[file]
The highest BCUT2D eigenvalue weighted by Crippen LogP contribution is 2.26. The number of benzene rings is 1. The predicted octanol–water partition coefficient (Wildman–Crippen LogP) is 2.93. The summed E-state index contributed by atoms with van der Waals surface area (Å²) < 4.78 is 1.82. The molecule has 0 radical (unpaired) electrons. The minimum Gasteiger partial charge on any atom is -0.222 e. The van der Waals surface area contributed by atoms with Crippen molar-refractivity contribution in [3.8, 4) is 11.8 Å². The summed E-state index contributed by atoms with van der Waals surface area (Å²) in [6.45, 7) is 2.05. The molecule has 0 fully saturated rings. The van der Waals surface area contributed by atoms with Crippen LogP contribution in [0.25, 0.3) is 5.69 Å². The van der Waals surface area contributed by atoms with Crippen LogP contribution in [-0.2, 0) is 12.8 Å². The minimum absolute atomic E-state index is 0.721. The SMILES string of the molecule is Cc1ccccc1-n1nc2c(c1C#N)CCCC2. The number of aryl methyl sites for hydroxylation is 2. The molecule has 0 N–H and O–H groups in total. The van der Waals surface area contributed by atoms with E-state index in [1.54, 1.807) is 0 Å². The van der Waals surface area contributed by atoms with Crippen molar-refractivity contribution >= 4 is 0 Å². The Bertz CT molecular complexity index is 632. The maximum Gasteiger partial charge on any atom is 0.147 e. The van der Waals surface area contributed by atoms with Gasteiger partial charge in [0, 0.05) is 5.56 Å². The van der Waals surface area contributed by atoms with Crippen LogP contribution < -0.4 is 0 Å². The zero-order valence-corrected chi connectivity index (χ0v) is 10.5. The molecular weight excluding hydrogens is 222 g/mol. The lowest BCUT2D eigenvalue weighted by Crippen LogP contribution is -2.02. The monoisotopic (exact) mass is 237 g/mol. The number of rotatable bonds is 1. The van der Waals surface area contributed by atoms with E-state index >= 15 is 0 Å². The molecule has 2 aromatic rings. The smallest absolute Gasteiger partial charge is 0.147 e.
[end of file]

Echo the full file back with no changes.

The highest BCUT2D eigenvalue weighted by Crippen LogP contribution is 2.26. The number of benzene rings is 1. The predicted octanol–water partition coefficient (Wildman–Crippen LogP) is 2.93. The summed E-state index contributed by atoms with van der Waals surface area (Å²) < 4.78 is 1.82. The molecule has 0 radical (unpaired) electrons. The minimum Gasteiger partial charge on any atom is -0.222 e. The van der Waals surface area contributed by atoms with Crippen molar-refractivity contribution in [3.8, 4) is 11.8 Å². The summed E-state index contributed by atoms with van der Waals surface area (Å²) in [6.45, 7) is 2.05. The molecule has 0 fully saturated rings. The van der Waals surface area contributed by atoms with Crippen LogP contribution in [0.25, 0.3) is 5.69 Å². The van der Waals surface area contributed by atoms with Crippen LogP contribution in [-0.2, 0) is 12.8 Å². The minimum absolute atomic E-state index is 0.721. The SMILES string of the molecule is Cc1ccccc1-n1nc2c(c1C#N)CCCC2. The number of aryl methyl sites for hydroxylation is 2. The molecule has 0 N–H and O–H groups in total. The van der Waals surface area contributed by atoms with E-state index in [1.54, 1.807) is 0 Å². The van der Waals surface area contributed by atoms with Crippen molar-refractivity contribution >= 4 is 0 Å². The Bertz CT molecular complexity index is 632. The maximum Gasteiger partial charge on any atom is 0.147 e. The van der Waals surface area contributed by atoms with Gasteiger partial charge in [0, 0.05) is 5.56 Å². The van der Waals surface area contributed by atoms with Crippen LogP contribution < -0.4 is 0 Å². The zero-order valence-corrected chi connectivity index (χ0v) is 10.5. The molecular weight excluding hydrogens is 222 g/mol. The lowest BCUT2D eigenvalue weighted by Crippen LogP contribution is -2.02. The monoisotopic (exact) mass is 237 g/mol. The number of rotatable bonds is 1. The van der Waals surface area contributed by atoms with E-state index >= 15 is 0 Å². The molecule has 2 aromatic rings. The smallest absolute Gasteiger partial charge is 0.147 e.